Within a few feet of him at one corner of the square of standing
people stood the girl he had known in Jersey, Madeleine Durand.
She looked straight at him with a steady smile which lit up the
scene of darkness and unreason like the light of some honest
fireside. Her square face and throat were thrown back, as her
habit was, and there was something almost sleepy in the geniality
of her eyes. He saw her first, and for a few seconds saw her
only; then the outer edge of his eyesight took in all the other
staring faces, and he saw all the faces he had ever seen for
weeks and months past. There was the Tolstoyan in Jaeger flannel,
with the yellow beard that went backward and the foolish nose and
eyes that went forward, with the curiosity of a crank. He was
talking eagerly to Mr. Gordon, the corpulent Jew shopkeeper whom
they had once gagged in his own shop. There was the tipsy old
Hertfordshire rustic; he was talking energetically to himself.
There was not only Mr. Vane the magistrate, but the clerk of Mr.
Vane, the magistrate. There was not only Miss Drake of the
motor-car, but also Miss Drake's chauffeur. Nothing wild or
unfamiliar could have produced upon Turnbull such a nightmare
impression as that ring of familiar faces. Yet he had one
intellectual shock which was greater than all the others. He
stepped impulsively forward towards Madeleine, and then wavered
with a kind of wild humility. As he did so he caught sight of
another square face behind Madeleine's, a face with long grey
whiskers and an austere stare. It was old Durand, the girls'
father; and when Turnbull saw him he saw the last and worst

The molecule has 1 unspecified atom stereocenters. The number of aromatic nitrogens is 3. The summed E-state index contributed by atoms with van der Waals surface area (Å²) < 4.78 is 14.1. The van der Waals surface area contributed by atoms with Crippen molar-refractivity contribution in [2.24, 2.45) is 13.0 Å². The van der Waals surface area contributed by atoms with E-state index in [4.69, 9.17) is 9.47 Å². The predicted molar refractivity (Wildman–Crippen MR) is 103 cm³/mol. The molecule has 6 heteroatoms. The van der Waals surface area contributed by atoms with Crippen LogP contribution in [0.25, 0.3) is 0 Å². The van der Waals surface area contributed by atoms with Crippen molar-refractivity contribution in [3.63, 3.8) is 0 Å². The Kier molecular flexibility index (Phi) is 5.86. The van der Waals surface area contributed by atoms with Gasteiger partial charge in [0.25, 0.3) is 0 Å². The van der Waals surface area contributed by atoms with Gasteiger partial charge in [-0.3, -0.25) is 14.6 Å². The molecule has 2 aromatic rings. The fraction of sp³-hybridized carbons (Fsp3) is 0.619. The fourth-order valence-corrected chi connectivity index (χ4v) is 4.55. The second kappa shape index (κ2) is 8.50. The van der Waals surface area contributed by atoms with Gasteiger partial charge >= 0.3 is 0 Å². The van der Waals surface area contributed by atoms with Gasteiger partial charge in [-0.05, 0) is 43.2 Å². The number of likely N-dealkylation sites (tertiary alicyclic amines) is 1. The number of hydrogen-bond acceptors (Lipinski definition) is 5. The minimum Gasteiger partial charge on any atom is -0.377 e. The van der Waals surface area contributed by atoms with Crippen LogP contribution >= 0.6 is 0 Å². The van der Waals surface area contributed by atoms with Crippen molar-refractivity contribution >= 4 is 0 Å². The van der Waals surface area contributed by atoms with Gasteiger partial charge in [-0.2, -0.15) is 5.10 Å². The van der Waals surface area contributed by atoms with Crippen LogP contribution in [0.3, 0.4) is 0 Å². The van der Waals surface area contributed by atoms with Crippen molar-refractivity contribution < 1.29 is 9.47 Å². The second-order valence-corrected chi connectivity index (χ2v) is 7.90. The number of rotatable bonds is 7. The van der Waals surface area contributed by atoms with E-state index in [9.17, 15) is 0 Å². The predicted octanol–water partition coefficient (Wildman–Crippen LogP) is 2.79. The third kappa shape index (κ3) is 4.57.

marvel of that monstrous night. He remembered Durand; he
remembered his monotonous, everlasting lucidity, his stupefyingly
sensible views of everything, his colossal contentment with
truisms merely because they were true. "Confound it all!" cried
Turnbull to himself, "if _he_ is in the asylum, there can't be
anyone outside." He drew nearer to Madeleine, but still
doubtfully and all the more so because she still smiled at him.
MacIan had already gone across to Beatrice with an air of fright.
Then all these bewildered but partly amicable recognitions were
cloven by a cruel voice which always made all human blood turn
bitter. The Master was standing in the middle of the room
surveying the scene like a great artist looking at a completed
picture. Handsome as he looked, they had never seen so clearly
what was really hateful in his face; and even then they could
only express it by saying that the arched brows and the long
emphatic chin gave it always a look of being lit from below, like
the face of some infernal actor.
"This is indeed a cosy party," he said, with glittering eyes.
The Master evidently meant to say more, but before he could say
anything M. Durand had stepped right up to him and was speaking.
He was speaking exactly as a French bourgeois speaks to the
manager of a restaurant. That is, he spoke with rattling and
breathless rapidity, but with no incoherence, and therefore with
no emotion. It was a steady, monotonous vivacity, which came not
seemingly from passion, but merely from the reason having been
sent off at a gallop. He was saying something like this:
"You refuse me my half-bottle of Medoc, the drink the most
wholesome and the most customary. You refuse me the company and